MicroRNAs as a selective, post-transcriptional channel of communication between ceRNAs: a steady-state theory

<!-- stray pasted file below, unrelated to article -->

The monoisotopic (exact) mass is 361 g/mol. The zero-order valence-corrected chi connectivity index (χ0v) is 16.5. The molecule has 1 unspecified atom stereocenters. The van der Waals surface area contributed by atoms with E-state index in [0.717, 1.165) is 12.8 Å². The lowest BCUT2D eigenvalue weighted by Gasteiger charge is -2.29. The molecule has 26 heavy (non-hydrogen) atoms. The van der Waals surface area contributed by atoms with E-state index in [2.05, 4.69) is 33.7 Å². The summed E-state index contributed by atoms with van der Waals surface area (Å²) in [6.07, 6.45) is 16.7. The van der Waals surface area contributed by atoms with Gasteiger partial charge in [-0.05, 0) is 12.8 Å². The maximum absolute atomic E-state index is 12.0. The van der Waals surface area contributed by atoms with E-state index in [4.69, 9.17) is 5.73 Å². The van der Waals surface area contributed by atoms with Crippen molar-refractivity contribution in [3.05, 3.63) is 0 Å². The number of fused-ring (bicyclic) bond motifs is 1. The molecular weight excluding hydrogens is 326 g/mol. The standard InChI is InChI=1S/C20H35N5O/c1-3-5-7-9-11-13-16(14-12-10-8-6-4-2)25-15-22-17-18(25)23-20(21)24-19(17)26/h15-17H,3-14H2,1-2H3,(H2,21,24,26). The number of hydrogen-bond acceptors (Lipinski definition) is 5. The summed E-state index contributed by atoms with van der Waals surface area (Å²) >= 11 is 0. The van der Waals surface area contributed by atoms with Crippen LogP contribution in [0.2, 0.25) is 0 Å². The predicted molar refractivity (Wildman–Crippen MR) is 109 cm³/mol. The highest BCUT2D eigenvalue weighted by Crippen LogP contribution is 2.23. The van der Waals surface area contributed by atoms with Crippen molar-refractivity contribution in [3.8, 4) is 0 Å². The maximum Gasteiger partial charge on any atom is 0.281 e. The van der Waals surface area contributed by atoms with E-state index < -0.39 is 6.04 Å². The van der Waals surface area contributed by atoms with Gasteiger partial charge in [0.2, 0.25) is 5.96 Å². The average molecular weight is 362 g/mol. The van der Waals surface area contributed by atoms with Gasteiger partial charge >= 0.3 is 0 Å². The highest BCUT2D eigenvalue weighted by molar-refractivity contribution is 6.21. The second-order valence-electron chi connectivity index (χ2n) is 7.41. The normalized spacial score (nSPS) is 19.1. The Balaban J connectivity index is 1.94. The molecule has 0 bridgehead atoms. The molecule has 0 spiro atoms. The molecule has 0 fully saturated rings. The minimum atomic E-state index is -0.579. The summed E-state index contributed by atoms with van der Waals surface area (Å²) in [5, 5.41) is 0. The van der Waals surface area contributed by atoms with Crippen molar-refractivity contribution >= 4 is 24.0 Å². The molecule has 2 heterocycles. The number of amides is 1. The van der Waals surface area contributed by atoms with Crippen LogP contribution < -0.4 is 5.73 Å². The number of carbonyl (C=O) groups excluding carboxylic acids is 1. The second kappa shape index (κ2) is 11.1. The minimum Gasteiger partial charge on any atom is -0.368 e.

It has recently been suggested that the competition for a finite pool of microRNAs (miRNA) gives rise to effective interactions among their common targets (competing endogenous RNAs or ceRNAs) that could prove to be crucial for post-transcriptional regulation (PTR). We have studied a minimal model of PTR where the emergence and the nature of such interactions can be characterized in detail at steady state. Sensitivity analysis shows that binding free energies and repression mechanisms are the key ingredients for the cross-talk between ceRNAs to arise. Interactions emerge in specific ranges of repression values, can be symmetrical (one ceRNA influences another and vice-versa) or asymmetrical (one ceRNA influences another but not the reverse) and may be highly selective, while possibly limited by noise. In addition, we show that non-trivial correlations among ceRNAs can emerge in experimental readouts due to transcriptional fluctuations even in absence of miRNA-mediated cross-talk.